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NY Theater Reviews

Kelli O'Hara, Ken Watanabe and company/ Ph: Paul Kolnik



Now in its fourth Broadway revival, the Rodgers and Hammerstein classic speaks in a universal language.

Lincoln Center Theater's The King and I arrives this spring much like the ship Chow Phya heaves into view of Bangkok on the Vivian Beaumont stage: a majestic vessel of excellent construction, expertly piloted and bringing with it many wonderful things – starting with Kelli O'Hara. What's more, in a year of bland nostalgic revivals, this grand and glorious production gives you hope in the nonprofit stewardship of our theatrical heritage. Artistic revolutions and usurpations have shaken Broadway over the decades, but Rodgers and Hammerstein's timeless lessons about empathy and equality bear repeating.
Anyone doubtful about another look at the 1951 classic (now in its fourth Broadway revival) should note that its message of female empowerment is no less revolutionary to societies in the Middle East than in its setting, Siam (Thailand) in the early 1860s. That realm is ruled by the dictatorial and spoiled but kindly King (Ken Watanabe), who invites the British Anna (O'Hara) to teach English to his several wives and 77 children. He's blithely patriarchal; she stubbornly insists on being treated with respect; a delicate, wary romance slowly flowers between them.
Many of the key players from LCT's equally gorgeous 2008 South Pacific – director Bartlett Sher, costume designer Catherine Zuber and set designer Michael Yeargan – are back to navigate the politically choppy waters of this material. Because, let's be frank: Although Hammerstein's characterization of the King has pain and pathos in addition to comic bluster, he speaks a pidgin English that few actors can pull off today. Luckily, the Japanese Watanabe shows a man struggling with a foreign tongue. (His accent can be thick, but that adds authenticity.) The 55-year-old Watanabe also cuts an older figure than Lou Diamond Phillips did in the 1996 revival, which adds gravitas as well as humor to his outbursts and temper tantrums.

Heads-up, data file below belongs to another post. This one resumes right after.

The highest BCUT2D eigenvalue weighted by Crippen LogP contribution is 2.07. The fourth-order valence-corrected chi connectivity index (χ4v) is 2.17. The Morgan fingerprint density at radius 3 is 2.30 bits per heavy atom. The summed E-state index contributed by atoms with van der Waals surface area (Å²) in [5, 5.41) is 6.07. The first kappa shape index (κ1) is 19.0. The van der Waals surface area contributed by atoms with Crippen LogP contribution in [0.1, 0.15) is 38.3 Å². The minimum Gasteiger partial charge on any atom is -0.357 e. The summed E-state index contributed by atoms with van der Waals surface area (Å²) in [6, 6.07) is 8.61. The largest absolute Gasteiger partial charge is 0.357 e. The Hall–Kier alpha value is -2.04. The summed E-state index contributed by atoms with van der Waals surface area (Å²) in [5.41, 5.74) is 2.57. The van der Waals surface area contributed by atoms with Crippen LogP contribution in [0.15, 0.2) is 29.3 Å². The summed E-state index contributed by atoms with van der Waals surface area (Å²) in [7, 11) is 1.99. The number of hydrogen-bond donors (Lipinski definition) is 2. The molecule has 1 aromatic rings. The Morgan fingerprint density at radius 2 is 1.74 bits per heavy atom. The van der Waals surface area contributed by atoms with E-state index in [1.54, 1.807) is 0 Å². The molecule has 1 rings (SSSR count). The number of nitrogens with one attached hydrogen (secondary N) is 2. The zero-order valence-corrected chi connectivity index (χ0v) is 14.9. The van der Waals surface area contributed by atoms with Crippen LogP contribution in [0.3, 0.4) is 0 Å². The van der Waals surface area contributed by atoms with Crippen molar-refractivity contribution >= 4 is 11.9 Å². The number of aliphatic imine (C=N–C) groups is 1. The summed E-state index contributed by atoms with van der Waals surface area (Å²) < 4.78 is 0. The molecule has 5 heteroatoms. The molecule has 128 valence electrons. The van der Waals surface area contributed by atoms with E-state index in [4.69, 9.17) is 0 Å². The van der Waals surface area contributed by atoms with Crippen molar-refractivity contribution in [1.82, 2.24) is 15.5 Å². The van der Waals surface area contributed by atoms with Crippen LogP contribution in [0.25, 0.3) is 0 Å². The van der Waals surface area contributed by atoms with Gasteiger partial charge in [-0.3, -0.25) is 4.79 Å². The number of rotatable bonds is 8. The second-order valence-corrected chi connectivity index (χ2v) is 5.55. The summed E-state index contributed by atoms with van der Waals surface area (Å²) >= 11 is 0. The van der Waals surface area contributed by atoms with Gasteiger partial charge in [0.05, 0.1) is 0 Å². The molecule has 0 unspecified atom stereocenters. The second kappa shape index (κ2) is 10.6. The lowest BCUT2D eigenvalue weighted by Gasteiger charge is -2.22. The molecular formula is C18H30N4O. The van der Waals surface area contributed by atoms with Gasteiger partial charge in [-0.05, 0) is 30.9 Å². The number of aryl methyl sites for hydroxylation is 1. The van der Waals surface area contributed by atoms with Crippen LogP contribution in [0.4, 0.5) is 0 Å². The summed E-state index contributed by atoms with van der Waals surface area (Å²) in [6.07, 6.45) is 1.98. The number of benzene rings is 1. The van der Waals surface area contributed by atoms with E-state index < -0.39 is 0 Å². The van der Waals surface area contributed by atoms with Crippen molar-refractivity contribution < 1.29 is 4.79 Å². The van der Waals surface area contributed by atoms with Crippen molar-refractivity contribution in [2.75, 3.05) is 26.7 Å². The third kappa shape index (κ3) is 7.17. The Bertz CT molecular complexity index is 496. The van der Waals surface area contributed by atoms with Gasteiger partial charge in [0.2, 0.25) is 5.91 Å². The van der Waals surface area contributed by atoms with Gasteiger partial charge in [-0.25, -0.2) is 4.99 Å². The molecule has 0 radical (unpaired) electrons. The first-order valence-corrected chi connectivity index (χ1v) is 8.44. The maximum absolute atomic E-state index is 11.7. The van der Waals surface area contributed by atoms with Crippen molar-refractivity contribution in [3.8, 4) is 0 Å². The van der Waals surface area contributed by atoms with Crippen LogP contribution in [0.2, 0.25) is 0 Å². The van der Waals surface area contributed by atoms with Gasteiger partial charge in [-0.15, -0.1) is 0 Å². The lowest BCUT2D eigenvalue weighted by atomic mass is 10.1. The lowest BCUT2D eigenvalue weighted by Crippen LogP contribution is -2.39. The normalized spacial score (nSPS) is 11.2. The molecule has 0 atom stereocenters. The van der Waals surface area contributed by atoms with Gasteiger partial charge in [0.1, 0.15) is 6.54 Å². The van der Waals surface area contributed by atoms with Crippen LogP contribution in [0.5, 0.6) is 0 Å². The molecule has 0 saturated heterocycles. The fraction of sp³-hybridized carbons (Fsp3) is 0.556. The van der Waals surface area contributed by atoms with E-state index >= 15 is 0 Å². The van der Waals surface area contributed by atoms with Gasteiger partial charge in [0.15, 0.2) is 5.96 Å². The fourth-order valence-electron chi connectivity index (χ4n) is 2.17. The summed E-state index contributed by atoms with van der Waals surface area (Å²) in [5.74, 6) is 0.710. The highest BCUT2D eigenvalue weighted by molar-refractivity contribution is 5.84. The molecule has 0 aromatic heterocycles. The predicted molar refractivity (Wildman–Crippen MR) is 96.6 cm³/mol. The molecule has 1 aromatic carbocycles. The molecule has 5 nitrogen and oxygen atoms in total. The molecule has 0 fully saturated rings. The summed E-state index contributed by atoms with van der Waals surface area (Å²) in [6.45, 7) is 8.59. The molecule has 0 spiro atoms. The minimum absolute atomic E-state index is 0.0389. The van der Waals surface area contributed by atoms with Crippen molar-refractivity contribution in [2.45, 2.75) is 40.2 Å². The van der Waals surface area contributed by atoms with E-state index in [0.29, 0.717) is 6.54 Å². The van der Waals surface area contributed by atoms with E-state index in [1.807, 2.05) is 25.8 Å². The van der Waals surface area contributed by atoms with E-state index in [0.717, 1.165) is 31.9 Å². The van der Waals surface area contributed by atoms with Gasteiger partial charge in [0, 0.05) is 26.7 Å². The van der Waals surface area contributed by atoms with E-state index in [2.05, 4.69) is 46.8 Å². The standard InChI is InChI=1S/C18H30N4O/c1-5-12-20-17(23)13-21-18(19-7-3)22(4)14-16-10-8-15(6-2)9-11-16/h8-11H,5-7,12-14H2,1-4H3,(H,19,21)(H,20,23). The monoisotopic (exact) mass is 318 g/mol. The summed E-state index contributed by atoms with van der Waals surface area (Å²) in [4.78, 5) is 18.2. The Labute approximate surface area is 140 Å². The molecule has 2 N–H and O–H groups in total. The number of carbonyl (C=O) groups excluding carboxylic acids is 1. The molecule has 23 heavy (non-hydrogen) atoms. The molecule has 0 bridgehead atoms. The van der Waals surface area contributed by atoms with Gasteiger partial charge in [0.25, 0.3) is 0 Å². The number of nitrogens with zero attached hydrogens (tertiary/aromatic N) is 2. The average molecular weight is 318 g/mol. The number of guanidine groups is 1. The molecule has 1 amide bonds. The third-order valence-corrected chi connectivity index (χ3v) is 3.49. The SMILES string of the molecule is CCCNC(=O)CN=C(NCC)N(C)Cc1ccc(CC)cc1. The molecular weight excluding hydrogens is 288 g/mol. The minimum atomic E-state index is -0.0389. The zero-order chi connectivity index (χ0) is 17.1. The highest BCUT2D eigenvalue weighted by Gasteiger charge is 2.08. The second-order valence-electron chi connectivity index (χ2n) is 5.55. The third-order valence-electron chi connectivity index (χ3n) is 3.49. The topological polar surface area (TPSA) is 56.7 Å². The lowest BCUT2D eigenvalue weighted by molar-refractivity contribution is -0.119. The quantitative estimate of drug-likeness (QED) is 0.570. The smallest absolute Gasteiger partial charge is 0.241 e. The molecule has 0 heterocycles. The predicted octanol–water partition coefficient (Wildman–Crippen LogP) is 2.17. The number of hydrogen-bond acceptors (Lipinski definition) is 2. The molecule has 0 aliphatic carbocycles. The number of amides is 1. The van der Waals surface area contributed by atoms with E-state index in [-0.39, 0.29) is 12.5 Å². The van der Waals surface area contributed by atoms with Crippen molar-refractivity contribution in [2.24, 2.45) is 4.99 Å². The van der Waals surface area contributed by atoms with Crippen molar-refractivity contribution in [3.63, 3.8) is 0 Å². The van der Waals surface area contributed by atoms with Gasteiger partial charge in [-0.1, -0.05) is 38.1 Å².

O'Hara sounds angelic as ever in "Getting to Know You," "Hello, Young Lovers," "Shall We Dance?" and other numbers – her silky, shimmering soprano a treasure – and the role plays to her strengths: wryness, warmth and quiet dignity. Sher directs her and the rest of an exceptionally good cast – Ruthie Ann Miles as Lady Thiang, Ashley Park as unhappy wife Tuptim and Conrad Ricamora as her clandestine lover, Lun Tha – with palpable respect for the material and a care to avoid orientalist humbug.
When we get to the second-act ballet, "The Small House of Uncle Thomas," the Siamese version of Uncle Tom's Cabin, you marvel at the sophistication (and welcome strangeness) of Rodgers and Hammerstein's theme: intercultural change and evolution. Nothing is lost in translation; this King and I speaks a universal language of love.